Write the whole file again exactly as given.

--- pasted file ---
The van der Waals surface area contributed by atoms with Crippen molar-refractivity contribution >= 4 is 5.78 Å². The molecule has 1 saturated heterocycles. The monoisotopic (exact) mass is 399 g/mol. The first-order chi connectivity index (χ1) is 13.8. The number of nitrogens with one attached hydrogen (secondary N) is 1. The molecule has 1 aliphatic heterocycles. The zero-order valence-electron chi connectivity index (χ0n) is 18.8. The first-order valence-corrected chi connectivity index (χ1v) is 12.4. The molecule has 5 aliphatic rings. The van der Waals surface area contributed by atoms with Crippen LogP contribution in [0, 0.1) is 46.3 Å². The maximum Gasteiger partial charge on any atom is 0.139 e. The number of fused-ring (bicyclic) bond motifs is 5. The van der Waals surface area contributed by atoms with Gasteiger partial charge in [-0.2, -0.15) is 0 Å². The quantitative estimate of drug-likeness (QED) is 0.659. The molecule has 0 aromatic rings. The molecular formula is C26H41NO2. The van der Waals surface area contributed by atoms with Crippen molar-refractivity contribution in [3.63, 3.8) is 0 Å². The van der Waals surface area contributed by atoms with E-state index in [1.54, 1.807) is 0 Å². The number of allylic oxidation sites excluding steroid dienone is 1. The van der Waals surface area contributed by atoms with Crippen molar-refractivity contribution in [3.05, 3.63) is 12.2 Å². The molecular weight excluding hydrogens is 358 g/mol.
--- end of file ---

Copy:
The van der Waals surface area contributed by atoms with Crippen molar-refractivity contribution >= 4 is 5.78 Å². The molecule has 1 saturated heterocycles. The monoisotopic (exact) mass is 399 g/mol. The first-order chi connectivity index (χ1) is 13.8. The number of nitrogens with one attached hydrogen (secondary N) is 1. The molecule has 1 aliphatic heterocycles. The zero-order valence-electron chi connectivity index (χ0n) is 18.8. The first-order valence-corrected chi connectivity index (χ1v) is 12.4. The molecule has 5 aliphatic rings. The van der Waals surface area contributed by atoms with Crippen LogP contribution in [0, 0.1) is 46.3 Å². The maximum Gasteiger partial charge on any atom is 0.139 e. The number of fused-ring (bicyclic) bond motifs is 5. The van der Waals surface area contributed by atoms with Gasteiger partial charge in [-0.2, -0.15) is 0 Å². The quantitative estimate of drug-likeness (QED) is 0.659. The molecule has 0 aromatic rings. The molecular formula is C26H41NO2. The van der Waals surface area contributed by atoms with Crippen molar-refractivity contribution in [3.63, 3.8) is 0 Å². The van der Waals surface area contributed by atoms with E-state index in [1.54, 1.807) is 0 Å². The number of allylic oxidation sites excluding steroid dienone is 1. The van der Waals surface area contributed by atoms with Crippen molar-refractivity contribution in [3.05, 3.63) is 12.2 Å². The molecular weight excluding hydrogens is 358 g/mol.